Bahia (2014)

The first Tree School was established in Bahia in the south west of Brazil in 2014, on the occasion of the São Paulo Biennial. In collaboration with the art collective Grupo Contrafilé based in São Paulo, and in dialogue with TC from the quilombos along with groups from the landless movement, we established a series of gatherings that revolved around analogies and differences between two exceptional spaces: Palestinian refugee camps and Brazilian quilombos.

Palestinian refugee camps were established in 1948 as a consequence of the Nakba (Arabic
for catastrophe) in order to provide shelter for the hundreds of thousands of Palestinians who were exiled and had to flee their homes located in what today is Israel. After over seventy
years, these camps have developed into semi-autonomous, dense urban environments that are no longer simply recipients of humanitarian aid, but rather active political spaces. Quilombos were communities established by enslaved Africans and Afro-descendants who fled their oppressors as an active form of resistance. Later, they became spaces of refuge for many other groups in Brazil. One of the largest quilombos in Brazil, Quilombo dos Palmares, dated back to 1630. It lasted almost a hundred years before it was destroyed. There were almost 30,000 people living there and it came to be known as the first democratic republic in the Americas. The quilombo is born out of the phenomenon of people becoming refugees and autonomously finding and choosing a place of their own. Nowadays in Brazil, there are at least three thousand communities remaining from the original quilombos. Most of them are located in rural areas. These are huge territories and there is the possibility of sustainable living because there is only collective land and no private property. A shared interest in these spaces and communities provides a key for reflecting and understanding the relationships between communities, territories and politics beyond the idea of nation-state.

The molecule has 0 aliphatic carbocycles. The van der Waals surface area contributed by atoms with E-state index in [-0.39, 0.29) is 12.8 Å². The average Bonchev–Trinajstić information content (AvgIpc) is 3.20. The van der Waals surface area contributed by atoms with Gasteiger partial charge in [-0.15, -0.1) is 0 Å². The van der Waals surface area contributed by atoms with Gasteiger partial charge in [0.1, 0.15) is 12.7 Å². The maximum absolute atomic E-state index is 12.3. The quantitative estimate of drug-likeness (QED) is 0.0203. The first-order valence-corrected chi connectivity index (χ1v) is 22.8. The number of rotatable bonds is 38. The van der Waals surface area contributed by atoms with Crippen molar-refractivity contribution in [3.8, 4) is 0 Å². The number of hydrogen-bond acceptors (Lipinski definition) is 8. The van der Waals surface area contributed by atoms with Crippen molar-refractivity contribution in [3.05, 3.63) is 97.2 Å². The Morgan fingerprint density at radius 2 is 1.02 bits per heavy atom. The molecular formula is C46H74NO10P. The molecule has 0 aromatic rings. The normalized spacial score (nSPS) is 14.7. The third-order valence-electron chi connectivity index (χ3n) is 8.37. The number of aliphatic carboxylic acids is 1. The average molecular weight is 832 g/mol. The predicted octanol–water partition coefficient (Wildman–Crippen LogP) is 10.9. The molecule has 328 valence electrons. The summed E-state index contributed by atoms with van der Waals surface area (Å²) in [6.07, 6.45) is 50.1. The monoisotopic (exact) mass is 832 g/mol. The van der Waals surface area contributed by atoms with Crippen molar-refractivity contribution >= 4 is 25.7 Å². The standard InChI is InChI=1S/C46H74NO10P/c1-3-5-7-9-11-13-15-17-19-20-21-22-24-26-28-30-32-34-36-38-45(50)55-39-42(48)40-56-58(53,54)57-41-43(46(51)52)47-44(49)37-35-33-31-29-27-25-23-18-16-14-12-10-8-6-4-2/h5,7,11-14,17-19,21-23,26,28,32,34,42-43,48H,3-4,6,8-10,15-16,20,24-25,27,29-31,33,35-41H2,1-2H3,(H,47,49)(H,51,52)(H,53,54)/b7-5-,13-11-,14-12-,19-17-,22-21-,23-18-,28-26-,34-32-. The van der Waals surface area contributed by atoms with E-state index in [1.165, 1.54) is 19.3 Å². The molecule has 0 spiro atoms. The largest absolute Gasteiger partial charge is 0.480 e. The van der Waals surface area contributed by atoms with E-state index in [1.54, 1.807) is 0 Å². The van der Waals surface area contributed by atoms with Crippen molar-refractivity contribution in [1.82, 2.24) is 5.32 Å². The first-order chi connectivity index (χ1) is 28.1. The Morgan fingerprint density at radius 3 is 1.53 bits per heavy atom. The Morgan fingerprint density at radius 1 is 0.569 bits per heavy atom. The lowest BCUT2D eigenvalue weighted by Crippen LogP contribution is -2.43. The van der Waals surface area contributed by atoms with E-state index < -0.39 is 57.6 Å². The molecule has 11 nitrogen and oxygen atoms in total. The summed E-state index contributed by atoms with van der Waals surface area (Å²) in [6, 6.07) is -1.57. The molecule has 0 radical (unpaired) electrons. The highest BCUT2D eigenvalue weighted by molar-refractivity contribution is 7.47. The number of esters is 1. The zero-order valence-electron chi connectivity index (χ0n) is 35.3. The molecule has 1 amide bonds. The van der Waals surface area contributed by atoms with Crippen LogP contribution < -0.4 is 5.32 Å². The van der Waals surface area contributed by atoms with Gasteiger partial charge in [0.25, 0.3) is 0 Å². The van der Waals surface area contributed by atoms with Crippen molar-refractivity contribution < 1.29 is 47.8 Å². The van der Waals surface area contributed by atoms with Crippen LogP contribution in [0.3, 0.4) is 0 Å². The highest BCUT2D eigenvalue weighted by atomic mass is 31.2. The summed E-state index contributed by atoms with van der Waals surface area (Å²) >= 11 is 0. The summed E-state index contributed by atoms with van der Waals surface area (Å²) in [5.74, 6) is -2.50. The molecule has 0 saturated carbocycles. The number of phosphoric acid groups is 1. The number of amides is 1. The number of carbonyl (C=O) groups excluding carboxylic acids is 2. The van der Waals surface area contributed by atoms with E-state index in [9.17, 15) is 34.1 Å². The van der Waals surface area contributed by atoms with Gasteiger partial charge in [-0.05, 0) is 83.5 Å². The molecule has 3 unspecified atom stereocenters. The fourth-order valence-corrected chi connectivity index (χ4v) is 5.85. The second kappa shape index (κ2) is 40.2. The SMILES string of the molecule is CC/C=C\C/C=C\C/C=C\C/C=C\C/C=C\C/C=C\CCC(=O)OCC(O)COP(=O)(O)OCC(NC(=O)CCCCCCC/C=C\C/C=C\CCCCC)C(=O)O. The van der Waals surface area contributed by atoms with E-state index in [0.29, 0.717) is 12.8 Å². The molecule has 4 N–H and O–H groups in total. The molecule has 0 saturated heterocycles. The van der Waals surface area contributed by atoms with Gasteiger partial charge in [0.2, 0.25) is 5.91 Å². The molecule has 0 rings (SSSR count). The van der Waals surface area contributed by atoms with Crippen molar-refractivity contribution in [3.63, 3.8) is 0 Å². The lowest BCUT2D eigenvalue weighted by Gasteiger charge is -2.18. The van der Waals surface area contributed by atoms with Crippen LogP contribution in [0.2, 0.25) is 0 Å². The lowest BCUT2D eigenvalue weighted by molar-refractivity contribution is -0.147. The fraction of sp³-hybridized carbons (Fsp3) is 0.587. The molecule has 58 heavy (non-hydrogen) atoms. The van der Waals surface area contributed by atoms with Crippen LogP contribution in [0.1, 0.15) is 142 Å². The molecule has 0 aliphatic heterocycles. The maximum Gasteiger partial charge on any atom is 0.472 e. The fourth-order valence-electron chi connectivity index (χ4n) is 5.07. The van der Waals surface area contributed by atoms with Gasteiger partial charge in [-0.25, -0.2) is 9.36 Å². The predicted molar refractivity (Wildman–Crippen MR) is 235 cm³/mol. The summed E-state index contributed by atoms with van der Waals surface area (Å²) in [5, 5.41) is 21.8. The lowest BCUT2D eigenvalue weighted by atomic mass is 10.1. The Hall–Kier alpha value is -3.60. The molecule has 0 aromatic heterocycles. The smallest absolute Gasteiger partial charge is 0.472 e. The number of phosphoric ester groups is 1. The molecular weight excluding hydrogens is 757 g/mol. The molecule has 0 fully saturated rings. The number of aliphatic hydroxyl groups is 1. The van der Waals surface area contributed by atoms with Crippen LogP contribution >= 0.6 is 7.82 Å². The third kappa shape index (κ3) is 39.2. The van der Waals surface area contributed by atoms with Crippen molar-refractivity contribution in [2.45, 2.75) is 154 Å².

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The Baobab tree was chosen for the Tree School in Bahia. It became a gathering space for quilombos communities, schools and visitors to the São Paulo Biennial.

At the end of the exhibition, the Baobab tree was planted with a ceremony in the Tainã Cultural Center, part of the Mocambos Network. 

In the winter of 2015, the Tree School traveled to Serralves Museum in Porto, hosting gatherings around art and participatory education with activists, educators, and cultural producers.